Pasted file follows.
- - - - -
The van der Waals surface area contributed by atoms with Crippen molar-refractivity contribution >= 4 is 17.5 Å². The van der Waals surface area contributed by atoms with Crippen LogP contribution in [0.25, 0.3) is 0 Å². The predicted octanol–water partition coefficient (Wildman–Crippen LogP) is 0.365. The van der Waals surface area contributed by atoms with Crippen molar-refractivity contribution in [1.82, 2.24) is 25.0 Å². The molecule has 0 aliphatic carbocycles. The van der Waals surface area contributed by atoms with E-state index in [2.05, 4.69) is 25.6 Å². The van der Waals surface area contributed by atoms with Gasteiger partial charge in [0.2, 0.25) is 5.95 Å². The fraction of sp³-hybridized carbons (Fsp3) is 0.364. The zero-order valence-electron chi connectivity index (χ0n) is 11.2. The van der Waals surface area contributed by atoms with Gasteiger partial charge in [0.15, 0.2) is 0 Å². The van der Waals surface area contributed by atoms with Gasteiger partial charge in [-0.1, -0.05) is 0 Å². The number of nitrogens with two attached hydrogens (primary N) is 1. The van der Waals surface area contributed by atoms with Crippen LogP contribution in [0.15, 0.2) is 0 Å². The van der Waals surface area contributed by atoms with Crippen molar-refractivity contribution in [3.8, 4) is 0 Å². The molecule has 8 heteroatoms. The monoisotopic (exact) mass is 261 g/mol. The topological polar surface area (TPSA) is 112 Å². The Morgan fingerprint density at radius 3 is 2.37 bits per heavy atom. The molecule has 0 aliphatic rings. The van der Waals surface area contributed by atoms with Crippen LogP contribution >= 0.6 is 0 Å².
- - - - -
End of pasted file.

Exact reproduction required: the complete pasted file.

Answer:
The van der Waals surface area contributed by atoms with Crippen molar-refractivity contribution >= 4 is 17.5 Å². The van der Waals surface area contributed by atoms with Crippen LogP contribution in [0.25, 0.3) is 0 Å². The predicted octanol–water partition coefficient (Wildman–Crippen LogP) is 0.365. The van der Waals surface area contributed by atoms with Crippen molar-refractivity contribution in [1.82, 2.24) is 25.0 Å². The molecule has 0 aliphatic carbocycles. The van der Waals surface area contributed by atoms with E-state index in [2.05, 4.69) is 25.6 Å². The van der Waals surface area contributed by atoms with Gasteiger partial charge in [0.2, 0.25) is 5.95 Å². The fraction of sp³-hybridized carbons (Fsp3) is 0.364. The zero-order valence-electron chi connectivity index (χ0n) is 11.2. The van der Waals surface area contributed by atoms with Gasteiger partial charge in [0.15, 0.2) is 0 Å². The van der Waals surface area contributed by atoms with Gasteiger partial charge in [-0.1, -0.05) is 0 Å². The number of nitrogens with two attached hydrogens (primary N) is 1. The van der Waals surface area contributed by atoms with Crippen LogP contribution in [0.15, 0.2) is 0 Å². The van der Waals surface area contributed by atoms with Crippen molar-refractivity contribution in [3.8, 4) is 0 Å². The molecule has 8 heteroatoms. The monoisotopic (exact) mass is 261 g/mol. The topological polar surface area (TPSA) is 112 Å². The Morgan fingerprint density at radius 3 is 2.37 bits per heavy atom. The molecule has 0 aliphatic rings. The van der Waals surface area contributed by atoms with Crippen LogP contribution >= 0.6 is 0 Å².